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Portus dealers to pool fees

Date: Wednesday, June 29, 2005
Author: Theresa Tedesco- Financial Post

A group of investment dealers who referred clients to now-defunct Portus Alternative Asset Management Inc. have agreed to create pools of cash to offset potential losses resulting from investments in the once high-flying hedge fund firm.

However, the Ontario Securities Commission, Canada's largest securities regulator, has not endorsed the voluntary plan.

About 21 dealers of a potential 50 have committed to the unprecedented industry initiative, spearheaded by Berkshire Group.

Investment firms and their sales representatives are required to pool the referral and trailer fees they received -- estimated to be $7.5-million -- for steering their clients into Portus' now-controversial investment BancNote trusts.

Those dealers and sales advisors who voluntarily signed the commitment release, now being circulated, admit they referred clients to open accounts and invest with Portus "in an honest exercise of our professional judgment."

However, as a result of ongoing investigations by securities regulators into their sales and compliance practices in the wake of the collapse of Portus, the dealers are now concerned "that products marketed by Portus were not as represented by Portus."

Still, the undertaking "is not an admission of any breach of duty or of any wrongdoing" by anyone who signs the commitment sheet.

"We've had overwhelming support from sales advisors," said Julie Clarke, senior counsel at Berkshire. "They don't want to be seen as having taken fees from a product that appears to have been so misrepresented. They don't want to be seen to have benefitted by the conduct of Portus in respect to those client accounts."

The initiative is two-pronged. The firms will pool the fees they earned from Portus. And the sales advisors who referred clients will be asked to return the fees they earned and place them into a second pool.

The plan is to obtain expert investment management advice for the Portus investments held by all clients. Ultimately, the purpose is to offset, on a pro rata basis, all or part of potential capital losses in those Portus investments once they mature.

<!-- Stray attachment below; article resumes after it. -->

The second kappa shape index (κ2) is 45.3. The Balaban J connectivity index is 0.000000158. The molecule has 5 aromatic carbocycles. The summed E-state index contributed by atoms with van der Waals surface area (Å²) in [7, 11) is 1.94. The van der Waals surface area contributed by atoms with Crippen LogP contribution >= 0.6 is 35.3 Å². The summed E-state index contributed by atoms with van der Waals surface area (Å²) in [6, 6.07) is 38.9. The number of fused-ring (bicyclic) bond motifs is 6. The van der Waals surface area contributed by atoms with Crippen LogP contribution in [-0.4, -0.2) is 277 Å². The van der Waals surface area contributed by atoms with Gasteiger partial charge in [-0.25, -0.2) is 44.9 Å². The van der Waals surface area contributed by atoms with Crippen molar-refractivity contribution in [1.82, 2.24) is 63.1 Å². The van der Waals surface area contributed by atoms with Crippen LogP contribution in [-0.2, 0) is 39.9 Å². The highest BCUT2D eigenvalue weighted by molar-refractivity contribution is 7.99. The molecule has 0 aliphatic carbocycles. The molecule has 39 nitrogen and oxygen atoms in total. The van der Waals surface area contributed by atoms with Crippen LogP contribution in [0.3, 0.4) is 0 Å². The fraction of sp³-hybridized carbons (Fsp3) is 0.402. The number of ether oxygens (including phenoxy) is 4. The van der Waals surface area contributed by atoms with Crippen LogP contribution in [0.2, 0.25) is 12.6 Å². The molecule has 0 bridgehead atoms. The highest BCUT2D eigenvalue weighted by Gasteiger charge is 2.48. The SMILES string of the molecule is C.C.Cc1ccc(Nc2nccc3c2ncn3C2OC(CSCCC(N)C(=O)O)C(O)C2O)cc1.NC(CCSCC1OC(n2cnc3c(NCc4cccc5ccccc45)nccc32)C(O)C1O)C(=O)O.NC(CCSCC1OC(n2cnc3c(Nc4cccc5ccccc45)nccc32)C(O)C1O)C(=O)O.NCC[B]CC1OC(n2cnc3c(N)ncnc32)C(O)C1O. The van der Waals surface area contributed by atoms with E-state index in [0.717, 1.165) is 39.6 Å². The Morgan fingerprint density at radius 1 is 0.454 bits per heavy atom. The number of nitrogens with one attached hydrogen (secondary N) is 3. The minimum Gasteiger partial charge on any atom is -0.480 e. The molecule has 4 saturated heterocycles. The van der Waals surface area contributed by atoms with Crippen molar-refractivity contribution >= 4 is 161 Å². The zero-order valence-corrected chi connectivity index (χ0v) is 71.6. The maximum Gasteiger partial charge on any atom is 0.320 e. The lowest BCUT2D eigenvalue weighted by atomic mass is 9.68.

"There's a strong possibility that these funds will go back to the clients if there is a shortfall," Ms. Clarke said.

Referring to the collapse of Portus, and the ensuing allegations of misappropriation of funds by one of Portus' principals, as "a black mark on the industry," she said Berkshire has worked closely with the Ontario Securities Commission, the Mutual Fund Dealers Association and the Investment Dealers Association on the initiative.

However, Michael Watson, director of enforcement at the OSC, said the country's senior securities regulator had "no role in approving it whatsoever."

Mr. Watson confirmed the provincial regulator is aware of the industry proposal and that it would be a "a factor we'll take into consideration in determining what our future action will be."

Some industry observers say the dealers are hoping their initiative will win favour with regulators currently probing the demise of Portus. The Toronto-based hedge fund firm had boasted 26,000 investors and more than $730-million in assets under management before securities regulators shut it down in February. While the OSC, the IDA and MFDA continue their probes, investor funds remain frozen.

The OSC placed Portus into court appointed receivership under KPMG LLP, which has been attempting to unravel a complex web of domestic and international entities. It is still not clear that regulators or court-appointed receiver know exactly where investors' money went and how much of it was funnelled offshore.

Mr. Watson stated publicly that the OSC doesn't attribute Portus's troubles to lack of regulation, rather he questioned whether the dealers and advisors who referred their clients to Portus investments understood the complex products and properly considered their suitability to the clients. "The next step is holding those people to account and the industry is hoping their plan will keep the regulators off their backs," said an industry observer who asked not to be named.

Berkshire is said to have represented about 9% of the referrals to Portus -- the second most of any dealer. Manulife Securities International Ltd., a subsidiary of the giant insurer, referred $240-million -- the most of any dealer -- to Portus. Manulife has already promised to guarantee the principal investments of those clients it referred to the embattled hedge fund firm.